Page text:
The current federal regulatory system is already complicated enough. But when the federal government says it is regulating one thing while it is really regulating something else, it is almost impossible for citizens to understand what they are getting and what they are paying for. If a business commits such “bait and switch” practices, the business violates federal consumer protection laws. But “bait and switch” by the government is legal since the government is not held to any clear standards.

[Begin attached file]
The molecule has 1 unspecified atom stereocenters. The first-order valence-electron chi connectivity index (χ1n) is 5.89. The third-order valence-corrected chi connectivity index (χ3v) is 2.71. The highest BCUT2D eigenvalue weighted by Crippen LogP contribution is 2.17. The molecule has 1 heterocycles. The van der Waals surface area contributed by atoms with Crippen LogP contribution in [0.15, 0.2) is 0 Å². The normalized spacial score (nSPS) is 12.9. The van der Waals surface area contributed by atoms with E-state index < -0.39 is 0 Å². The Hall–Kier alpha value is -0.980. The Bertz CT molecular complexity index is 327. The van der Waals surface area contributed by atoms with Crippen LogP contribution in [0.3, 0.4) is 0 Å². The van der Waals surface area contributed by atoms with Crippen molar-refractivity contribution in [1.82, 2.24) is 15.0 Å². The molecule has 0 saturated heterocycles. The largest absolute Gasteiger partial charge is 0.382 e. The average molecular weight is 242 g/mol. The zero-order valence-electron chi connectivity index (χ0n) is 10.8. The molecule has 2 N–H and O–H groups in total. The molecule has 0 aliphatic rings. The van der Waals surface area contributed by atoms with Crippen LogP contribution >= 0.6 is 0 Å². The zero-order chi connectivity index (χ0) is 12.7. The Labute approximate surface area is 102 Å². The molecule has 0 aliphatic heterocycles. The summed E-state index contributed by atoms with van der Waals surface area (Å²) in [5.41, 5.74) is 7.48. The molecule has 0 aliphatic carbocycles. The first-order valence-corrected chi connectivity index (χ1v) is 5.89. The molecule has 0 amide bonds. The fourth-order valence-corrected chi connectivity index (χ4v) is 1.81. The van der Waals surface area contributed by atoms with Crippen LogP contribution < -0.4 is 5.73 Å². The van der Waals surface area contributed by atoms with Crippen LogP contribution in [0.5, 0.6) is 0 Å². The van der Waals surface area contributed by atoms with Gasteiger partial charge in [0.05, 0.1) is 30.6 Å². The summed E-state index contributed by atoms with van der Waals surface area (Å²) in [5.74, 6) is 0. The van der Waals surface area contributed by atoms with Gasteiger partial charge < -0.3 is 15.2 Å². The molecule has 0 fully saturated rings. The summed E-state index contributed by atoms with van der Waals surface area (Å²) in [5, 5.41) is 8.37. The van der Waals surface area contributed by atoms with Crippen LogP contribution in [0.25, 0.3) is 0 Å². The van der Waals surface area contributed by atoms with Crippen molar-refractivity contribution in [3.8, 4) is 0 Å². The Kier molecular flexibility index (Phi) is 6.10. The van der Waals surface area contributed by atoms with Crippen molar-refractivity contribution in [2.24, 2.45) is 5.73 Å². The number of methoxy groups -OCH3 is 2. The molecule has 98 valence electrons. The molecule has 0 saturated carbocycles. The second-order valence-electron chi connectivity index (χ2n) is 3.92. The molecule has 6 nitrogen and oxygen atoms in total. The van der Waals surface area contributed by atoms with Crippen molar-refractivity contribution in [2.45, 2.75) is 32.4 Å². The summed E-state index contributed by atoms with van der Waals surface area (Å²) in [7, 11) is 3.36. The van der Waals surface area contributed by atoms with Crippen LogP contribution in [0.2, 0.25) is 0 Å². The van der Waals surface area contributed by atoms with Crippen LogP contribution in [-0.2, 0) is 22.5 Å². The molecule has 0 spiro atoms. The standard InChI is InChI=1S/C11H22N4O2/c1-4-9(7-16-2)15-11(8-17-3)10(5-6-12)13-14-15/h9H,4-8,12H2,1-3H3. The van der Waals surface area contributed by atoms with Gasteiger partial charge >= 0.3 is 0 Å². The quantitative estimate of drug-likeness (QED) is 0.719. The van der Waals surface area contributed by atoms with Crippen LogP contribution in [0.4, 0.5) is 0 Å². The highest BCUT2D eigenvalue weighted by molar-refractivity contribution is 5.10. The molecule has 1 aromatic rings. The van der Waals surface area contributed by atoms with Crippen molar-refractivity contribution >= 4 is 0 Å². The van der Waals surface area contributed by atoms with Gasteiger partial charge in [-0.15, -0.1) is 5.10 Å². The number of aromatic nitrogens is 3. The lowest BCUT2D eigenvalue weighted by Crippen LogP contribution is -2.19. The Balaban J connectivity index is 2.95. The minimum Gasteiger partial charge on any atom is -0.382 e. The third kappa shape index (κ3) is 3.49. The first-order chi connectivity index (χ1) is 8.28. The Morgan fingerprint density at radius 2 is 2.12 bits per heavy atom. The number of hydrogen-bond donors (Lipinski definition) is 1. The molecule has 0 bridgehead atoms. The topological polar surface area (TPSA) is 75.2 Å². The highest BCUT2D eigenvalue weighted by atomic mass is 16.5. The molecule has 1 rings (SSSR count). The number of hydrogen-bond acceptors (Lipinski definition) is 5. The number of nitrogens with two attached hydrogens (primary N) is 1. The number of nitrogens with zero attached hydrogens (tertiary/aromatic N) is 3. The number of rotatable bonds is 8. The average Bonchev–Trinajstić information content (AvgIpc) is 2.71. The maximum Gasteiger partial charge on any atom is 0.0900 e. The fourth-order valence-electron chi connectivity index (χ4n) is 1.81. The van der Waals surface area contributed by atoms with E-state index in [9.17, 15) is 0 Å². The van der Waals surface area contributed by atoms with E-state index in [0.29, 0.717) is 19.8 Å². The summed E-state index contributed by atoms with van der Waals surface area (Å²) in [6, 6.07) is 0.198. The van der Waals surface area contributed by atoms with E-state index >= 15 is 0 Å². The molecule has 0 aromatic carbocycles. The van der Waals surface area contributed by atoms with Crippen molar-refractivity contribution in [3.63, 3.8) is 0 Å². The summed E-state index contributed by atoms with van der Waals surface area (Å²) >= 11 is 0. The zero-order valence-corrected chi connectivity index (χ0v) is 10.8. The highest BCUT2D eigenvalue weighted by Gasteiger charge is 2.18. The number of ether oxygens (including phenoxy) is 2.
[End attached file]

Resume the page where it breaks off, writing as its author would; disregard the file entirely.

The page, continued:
This report released by the U.S. Chamber of Commerce reveals that the Environmental Protection Agency (EPA) has obscured critical details about the specific pollutants that certain rules would control, and how much it actually costs. While EPA has claimed to regulate one or more pollutants at massive cost through its proposed regulations, including the 2012 Mercury and Air Toxics rule (MATS), the agency has failed to tell the public that almost all of the benefits come from purely incidental reductions of fine particulate matter (PM2.5) emissions- not mercury. This report highlights the need for truth in regulating, to improve transparency and accountability in the rulemaking process.